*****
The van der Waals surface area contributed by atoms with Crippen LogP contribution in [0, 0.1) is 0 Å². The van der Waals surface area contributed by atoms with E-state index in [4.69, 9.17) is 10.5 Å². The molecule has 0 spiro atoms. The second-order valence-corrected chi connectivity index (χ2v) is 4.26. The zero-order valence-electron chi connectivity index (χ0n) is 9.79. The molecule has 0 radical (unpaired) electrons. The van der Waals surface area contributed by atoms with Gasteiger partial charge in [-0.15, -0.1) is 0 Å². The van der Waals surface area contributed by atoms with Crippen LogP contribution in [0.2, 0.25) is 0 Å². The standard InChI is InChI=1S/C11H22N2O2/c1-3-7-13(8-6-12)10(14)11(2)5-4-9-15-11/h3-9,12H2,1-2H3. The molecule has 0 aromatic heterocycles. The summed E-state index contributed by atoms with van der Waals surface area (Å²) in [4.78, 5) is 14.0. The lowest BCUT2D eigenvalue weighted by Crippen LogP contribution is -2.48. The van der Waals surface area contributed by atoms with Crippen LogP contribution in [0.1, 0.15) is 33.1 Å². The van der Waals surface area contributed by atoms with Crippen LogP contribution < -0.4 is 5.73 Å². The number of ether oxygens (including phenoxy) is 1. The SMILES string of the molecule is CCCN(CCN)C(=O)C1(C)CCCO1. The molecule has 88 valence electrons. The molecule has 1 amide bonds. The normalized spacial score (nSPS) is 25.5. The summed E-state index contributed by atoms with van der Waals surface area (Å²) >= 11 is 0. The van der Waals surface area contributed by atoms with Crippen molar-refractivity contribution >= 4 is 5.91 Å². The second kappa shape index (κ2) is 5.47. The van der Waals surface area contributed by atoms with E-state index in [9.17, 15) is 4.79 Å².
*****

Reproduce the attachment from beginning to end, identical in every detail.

The van der Waals surface area contributed by atoms with Crippen LogP contribution in [0, 0.1) is 0 Å². The van der Waals surface area contributed by atoms with E-state index in [4.69, 9.17) is 10.5 Å². The molecule has 0 spiro atoms. The second-order valence-corrected chi connectivity index (χ2v) is 4.26. The zero-order valence-electron chi connectivity index (χ0n) is 9.79. The molecule has 0 radical (unpaired) electrons. The van der Waals surface area contributed by atoms with Gasteiger partial charge in [-0.15, -0.1) is 0 Å². The van der Waals surface area contributed by atoms with Crippen LogP contribution in [0.2, 0.25) is 0 Å². The standard InChI is InChI=1S/C11H22N2O2/c1-3-7-13(8-6-12)10(14)11(2)5-4-9-15-11/h3-9,12H2,1-2H3. The molecule has 0 aromatic heterocycles. The summed E-state index contributed by atoms with van der Waals surface area (Å²) in [4.78, 5) is 14.0. The lowest BCUT2D eigenvalue weighted by Crippen LogP contribution is -2.48. The van der Waals surface area contributed by atoms with Crippen LogP contribution in [0.1, 0.15) is 33.1 Å². The van der Waals surface area contributed by atoms with Crippen LogP contribution < -0.4 is 5.73 Å². The number of ether oxygens (including phenoxy) is 1. The SMILES string of the molecule is CCCN(CCN)C(=O)C1(C)CCCO1. The molecule has 88 valence electrons. The molecule has 1 amide bonds. The normalized spacial score (nSPS) is 25.5. The summed E-state index contributed by atoms with van der Waals surface area (Å²) >= 11 is 0. The van der Waals surface area contributed by atoms with Crippen molar-refractivity contribution >= 4 is 5.91 Å². The second kappa shape index (κ2) is 5.47. The van der Waals surface area contributed by atoms with E-state index in [9.17, 15) is 4.79 Å².